NetBoxx rocks 700 watts, streams video: What's not to like? (UPDATE: We'll tell you)

Internet video will soon be the norm rather than the exception, and Sherwood, builder of audio components since 1953, wants to be part of that revolutionary transition. That's why it created the Sherwood R-904N NetBoxx, a powerful 700-watt 7.1-channel A/V receiver with Internet streaming video capabilities built-in. Can it deliver the goods on both audio and Internet video?

Listening to high quality CDs and DVDs, the Sherwood audio heritage became readily apparent, delivering clean sound and plenty of power to all channels. It sounds every bit as good as its 700-watt specification would imply. We also like the three HDMI inputs in the back. You might not need many more than those three HDMI inputs if you're also looking to connect an Internet streaming device, because there's one built into this beautiful, rounded, gleaming white unit. Plug in an Ethernet cable, or use the included Wi-Fi dongle, and you're ready to start streaming video over your home network or from the Internet.

Dumbed Down

However, we noticed that the on-board streaming capability feels like an afterthought. Even at its best, its resolution is only 720p, and at its worst, its video quality is unwatchable. Some of those resolution and quality shortcomings are no fault of Sherwood's — streaming video is still quite restricted and dumbed-down circa 2010, and the company tells us this is a first version, vowing to improve its quality.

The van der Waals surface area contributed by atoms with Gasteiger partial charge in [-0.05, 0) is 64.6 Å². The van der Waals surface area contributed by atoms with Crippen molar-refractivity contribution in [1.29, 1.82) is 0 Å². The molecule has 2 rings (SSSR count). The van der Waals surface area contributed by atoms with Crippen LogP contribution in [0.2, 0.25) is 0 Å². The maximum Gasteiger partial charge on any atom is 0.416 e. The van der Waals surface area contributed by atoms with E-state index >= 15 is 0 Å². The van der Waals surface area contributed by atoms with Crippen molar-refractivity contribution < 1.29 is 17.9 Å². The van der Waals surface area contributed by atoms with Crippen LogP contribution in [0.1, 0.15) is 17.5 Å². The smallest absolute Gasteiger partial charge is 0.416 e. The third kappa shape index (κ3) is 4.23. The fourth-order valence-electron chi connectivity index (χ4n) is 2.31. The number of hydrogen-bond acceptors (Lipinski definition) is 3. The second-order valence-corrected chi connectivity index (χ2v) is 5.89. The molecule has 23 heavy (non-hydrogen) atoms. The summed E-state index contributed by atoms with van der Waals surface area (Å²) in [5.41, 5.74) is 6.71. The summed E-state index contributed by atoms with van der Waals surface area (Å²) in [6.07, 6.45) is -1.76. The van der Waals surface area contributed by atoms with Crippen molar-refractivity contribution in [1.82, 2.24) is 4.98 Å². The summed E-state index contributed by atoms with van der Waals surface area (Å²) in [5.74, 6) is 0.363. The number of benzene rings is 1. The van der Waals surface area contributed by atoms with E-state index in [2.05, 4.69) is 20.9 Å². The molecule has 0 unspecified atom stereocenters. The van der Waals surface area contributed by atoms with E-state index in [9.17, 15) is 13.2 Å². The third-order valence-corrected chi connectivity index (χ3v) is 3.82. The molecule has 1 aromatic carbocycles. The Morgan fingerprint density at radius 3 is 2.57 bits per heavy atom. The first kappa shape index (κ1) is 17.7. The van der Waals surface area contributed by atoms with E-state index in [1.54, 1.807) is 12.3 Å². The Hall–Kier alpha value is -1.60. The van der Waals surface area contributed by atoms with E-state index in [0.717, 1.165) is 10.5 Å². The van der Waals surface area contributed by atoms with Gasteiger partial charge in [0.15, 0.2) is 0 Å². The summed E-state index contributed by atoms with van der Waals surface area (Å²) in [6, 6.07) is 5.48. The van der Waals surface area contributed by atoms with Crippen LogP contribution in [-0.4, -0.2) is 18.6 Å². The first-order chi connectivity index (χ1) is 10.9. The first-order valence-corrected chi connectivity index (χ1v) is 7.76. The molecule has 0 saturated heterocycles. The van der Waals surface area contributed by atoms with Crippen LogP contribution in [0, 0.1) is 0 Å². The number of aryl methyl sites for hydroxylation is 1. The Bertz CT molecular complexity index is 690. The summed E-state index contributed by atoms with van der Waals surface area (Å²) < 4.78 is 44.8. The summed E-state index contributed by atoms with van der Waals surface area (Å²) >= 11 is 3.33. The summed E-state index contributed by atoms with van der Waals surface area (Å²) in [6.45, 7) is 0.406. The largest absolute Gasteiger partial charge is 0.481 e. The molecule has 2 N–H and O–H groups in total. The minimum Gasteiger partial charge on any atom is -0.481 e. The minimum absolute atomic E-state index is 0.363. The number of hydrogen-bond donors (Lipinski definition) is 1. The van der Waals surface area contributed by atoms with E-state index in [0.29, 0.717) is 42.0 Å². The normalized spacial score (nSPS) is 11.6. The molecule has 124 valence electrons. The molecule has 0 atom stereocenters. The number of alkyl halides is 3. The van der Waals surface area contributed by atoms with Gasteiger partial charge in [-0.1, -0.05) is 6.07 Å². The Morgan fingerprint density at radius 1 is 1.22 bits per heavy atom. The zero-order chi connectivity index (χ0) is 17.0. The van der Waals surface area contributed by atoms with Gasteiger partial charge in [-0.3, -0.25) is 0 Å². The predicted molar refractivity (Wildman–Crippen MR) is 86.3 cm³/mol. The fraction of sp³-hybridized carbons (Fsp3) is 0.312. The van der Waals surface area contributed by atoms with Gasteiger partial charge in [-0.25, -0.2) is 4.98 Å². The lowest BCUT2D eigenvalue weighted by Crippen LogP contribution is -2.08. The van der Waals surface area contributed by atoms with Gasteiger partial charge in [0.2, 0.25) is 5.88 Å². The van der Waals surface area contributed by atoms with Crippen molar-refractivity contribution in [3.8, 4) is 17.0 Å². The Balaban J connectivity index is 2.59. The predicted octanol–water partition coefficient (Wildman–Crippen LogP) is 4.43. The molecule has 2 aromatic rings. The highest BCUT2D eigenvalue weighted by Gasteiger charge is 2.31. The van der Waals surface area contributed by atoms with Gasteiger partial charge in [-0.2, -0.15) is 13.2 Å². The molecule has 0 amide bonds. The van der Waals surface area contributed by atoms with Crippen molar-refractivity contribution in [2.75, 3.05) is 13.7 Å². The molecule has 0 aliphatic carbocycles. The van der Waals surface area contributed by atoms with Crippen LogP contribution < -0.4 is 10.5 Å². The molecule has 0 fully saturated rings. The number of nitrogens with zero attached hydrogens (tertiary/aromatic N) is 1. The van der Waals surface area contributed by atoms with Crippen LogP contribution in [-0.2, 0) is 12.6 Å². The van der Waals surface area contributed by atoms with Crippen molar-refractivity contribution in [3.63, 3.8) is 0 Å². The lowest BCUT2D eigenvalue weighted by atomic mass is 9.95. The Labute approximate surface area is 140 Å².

The NetBoxx lets you watch video from YouTube, CinemaNow, and a few others, but the resulting video quality is blocky, pixilated, and plagued by compression artifacts. You'll have better luck with its streaming capabilities using content from your own network, watching video or listening to audio you have on your computer (PC only). Even then, it's still limited to 720p.

Hulu, Barely

You can also connect the receiver to the PlayOn service (for a one-time fee of $40 after the two-week free trial), a server you set up on a network-connected PC, and then stream the video to the NetBoxx. Unfortunately, that video didn't fare much better, not even coming close to doing justice to Amazon Video on Demand, Netflix or Hulu. Is it HD? Not really. You'd be better off using a real PC to receive these video services in your home theater.

Surprise, Surprise

The surprise highlight of our testing was the new Dolby Volume capability. Because we like to watch loud, explosion-filled action movies after everyone else has gone to bed, this is an extremely useful tool for keeping the peace in our household. It levels the dynamic range of whatever murderous action movie you're watching, so you can turn the volume down very low and still hear both the loudest and softest passages. It even tones down those obnoxious loud commercials. Wow. Dolby Volume gets a big thumbs up.

The Sherwood R-904N NetBoxx gets a lukewarm response from us. It works well as an A/V receiver, but falls way short as a video streamer. The build quality of the receiver looks good, but the remote control is so flimsy that it failed toward the end of our testing. And, its commands aren't yet available on our trusted Logitech Harmony 900 universal remote. We think it would be best to wait until the next version emerges from Sherwood before you spring for such an all-in-one receiver. Meanwhile, get yourself a much cheaper HDMI-equipped A/V receiver, and connect a home theater PC that does much more than this $481 me-too NetBoxx, for about the same price.

UPDATE: Sherwood sent us replacement remote control today, and after about 10 minutes of use, it locked up just like the first one. Unless this is a coincidence, there is something seriously wrong with the NetBoxx. Without a functioning remote, the receiver is useless. Given this development, we have serious reservations about this product. Do not buy!

Sherwood R-904N NetBoxx